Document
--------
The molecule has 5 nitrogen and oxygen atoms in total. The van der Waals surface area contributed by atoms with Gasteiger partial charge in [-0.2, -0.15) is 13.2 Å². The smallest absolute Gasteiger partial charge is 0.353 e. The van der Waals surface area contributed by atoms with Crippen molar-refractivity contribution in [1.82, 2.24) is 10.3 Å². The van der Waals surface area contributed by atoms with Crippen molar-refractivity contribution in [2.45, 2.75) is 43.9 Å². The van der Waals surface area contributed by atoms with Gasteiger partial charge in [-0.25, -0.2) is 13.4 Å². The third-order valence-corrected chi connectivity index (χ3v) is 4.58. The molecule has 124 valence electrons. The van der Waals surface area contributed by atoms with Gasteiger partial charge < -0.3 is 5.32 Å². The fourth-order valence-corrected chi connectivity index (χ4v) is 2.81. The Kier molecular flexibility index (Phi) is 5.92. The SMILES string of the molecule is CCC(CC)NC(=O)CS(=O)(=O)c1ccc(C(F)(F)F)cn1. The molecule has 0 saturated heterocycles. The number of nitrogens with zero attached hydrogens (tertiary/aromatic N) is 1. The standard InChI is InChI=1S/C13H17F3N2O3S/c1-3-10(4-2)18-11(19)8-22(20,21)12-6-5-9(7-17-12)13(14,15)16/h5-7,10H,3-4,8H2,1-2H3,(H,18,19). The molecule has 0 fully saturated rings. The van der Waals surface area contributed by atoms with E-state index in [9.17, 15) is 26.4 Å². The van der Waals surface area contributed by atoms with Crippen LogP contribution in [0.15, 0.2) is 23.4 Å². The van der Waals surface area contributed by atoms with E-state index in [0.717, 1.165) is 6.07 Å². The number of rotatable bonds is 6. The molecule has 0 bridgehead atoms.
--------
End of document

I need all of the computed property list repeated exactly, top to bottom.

The molecule has 5 nitrogen and oxygen atoms in total. The van der Waals surface area contributed by atoms with Gasteiger partial charge in [-0.2, -0.15) is 13.2 Å². The smallest absolute Gasteiger partial charge is 0.353 e. The van der Waals surface area contributed by atoms with Crippen molar-refractivity contribution in [1.82, 2.24) is 10.3 Å². The van der Waals surface area contributed by atoms with Crippen molar-refractivity contribution in [2.45, 2.75) is 43.9 Å². The van der Waals surface area contributed by atoms with Gasteiger partial charge in [-0.25, -0.2) is 13.4 Å². The third-order valence-corrected chi connectivity index (χ3v) is 4.58. The molecule has 124 valence electrons. The van der Waals surface area contributed by atoms with Gasteiger partial charge < -0.3 is 5.32 Å². The fourth-order valence-corrected chi connectivity index (χ4v) is 2.81. The Kier molecular flexibility index (Phi) is 5.92. The SMILES string of the molecule is CCC(CC)NC(=O)CS(=O)(=O)c1ccc(C(F)(F)F)cn1. The molecule has 0 saturated heterocycles. The number of nitrogens with zero attached hydrogens (tertiary/aromatic N) is 1. The standard InChI is InChI=1S/C13H17F3N2O3S/c1-3-10(4-2)18-11(19)8-22(20,21)12-6-5-9(7-17-12)13(14,15)16/h5-7,10H,3-4,8H2,1-2H3,(H,18,19). The molecule has 0 fully saturated rings. The van der Waals surface area contributed by atoms with E-state index in [9.17, 15) is 26.4 Å². The van der Waals surface area contributed by atoms with Crippen LogP contribution in [0.15, 0.2) is 23.4 Å². The van der Waals surface area contributed by atoms with E-state index in [0.717, 1.165) is 6.07 Å². The number of rotatable bonds is 6. The molecule has 0 bridgehead atoms.